Fake cops on the rise

By Drum Digital
23 January 2017

More reports are emerging of people claiming to be police officers, and SAPS is warning that this is a serious crime.

The crime can lead to jail time and is almost not worth committing in the first place.

Often, those posing as officers do so to commit serious crimes, such as pulling over drivers to commit hijackings and armed robberies. There are also those who do it to commit fraud.

On Friday a police constable faked being a police captain, a senior-ranking position, to extort money from a law firm after making false claims that criminals wanted to murder the lawyers. A case has since been opened.

The incident took place in Mpumalanga and the lawyers became suspicious when the “captain” tried to extort money for them as a gift for saving their lives.

He will appear in court today.

In 2014, one of the most notorious false officers, Vusi Makhubela, was thought to be a reputable police officer operating in Soshanguve, north of Pretoria.

Before his arrest, Vusi had worked on a number of major police operations in which arrests were made.

While Vusi was operating as a police officer, a team known as the Blue Light gang operated as fake police officers in Soshanguve too. They were arrested in relation to a hit-and-run crash.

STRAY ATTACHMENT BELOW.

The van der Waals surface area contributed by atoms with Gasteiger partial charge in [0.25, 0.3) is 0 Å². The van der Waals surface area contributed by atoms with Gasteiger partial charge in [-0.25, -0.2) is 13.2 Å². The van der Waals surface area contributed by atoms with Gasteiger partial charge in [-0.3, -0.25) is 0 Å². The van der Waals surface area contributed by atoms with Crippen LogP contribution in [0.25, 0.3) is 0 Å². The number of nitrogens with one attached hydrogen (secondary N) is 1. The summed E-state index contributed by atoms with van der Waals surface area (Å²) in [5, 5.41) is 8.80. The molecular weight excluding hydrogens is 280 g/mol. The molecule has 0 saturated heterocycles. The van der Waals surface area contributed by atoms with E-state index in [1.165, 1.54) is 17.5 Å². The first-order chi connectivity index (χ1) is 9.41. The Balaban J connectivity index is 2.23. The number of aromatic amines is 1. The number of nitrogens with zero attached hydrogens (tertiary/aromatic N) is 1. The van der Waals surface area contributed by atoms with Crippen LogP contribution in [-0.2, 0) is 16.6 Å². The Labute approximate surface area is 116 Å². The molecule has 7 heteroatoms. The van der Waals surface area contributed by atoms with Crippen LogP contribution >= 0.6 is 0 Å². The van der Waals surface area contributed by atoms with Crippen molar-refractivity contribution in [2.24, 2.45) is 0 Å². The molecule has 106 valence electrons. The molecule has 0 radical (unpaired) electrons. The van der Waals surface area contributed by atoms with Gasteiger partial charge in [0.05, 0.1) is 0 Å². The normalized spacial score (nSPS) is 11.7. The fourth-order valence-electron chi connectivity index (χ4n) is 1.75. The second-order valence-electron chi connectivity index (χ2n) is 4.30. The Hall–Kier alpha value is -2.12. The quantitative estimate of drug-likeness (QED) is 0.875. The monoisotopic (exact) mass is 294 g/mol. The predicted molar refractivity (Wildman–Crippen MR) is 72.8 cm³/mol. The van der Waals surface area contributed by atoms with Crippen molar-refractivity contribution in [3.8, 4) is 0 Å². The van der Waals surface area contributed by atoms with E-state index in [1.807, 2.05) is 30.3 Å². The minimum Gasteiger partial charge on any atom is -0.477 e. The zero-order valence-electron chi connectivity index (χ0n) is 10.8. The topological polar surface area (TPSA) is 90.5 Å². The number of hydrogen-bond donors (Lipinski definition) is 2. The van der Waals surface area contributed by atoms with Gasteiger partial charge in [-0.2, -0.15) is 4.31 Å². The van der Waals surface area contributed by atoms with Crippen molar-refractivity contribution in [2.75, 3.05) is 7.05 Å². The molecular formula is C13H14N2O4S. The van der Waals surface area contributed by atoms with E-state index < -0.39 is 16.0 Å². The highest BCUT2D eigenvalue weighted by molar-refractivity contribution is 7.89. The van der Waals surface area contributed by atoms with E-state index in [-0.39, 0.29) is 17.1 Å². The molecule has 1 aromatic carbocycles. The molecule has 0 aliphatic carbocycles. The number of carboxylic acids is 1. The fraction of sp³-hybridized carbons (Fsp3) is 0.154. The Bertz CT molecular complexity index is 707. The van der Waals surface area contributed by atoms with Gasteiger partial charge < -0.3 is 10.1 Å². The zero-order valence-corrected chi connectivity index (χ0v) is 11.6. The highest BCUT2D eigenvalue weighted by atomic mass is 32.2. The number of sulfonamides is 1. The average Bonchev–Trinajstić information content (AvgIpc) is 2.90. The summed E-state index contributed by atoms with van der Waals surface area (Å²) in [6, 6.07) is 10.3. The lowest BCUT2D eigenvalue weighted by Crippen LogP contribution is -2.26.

SAPS spokesperson Brigadier Hangwani Mulaudzi says impersonating a police officer is often done out of greed.

“They can acquire uniforms and guns from rogue police officers in the force,” he says. “There are also syndicates that know how to duplicate police insignia and shops that sell blue lights.”

Brigadier Mulaudzi says citizens have the right to ask police officers for identification if they are stopped, and to verify that identification with the police station they claim to come from.

“If you are flagged down by a police officer, you can ask them to drive to a place where there are more people,” Brigadier Mulaudzi advises.

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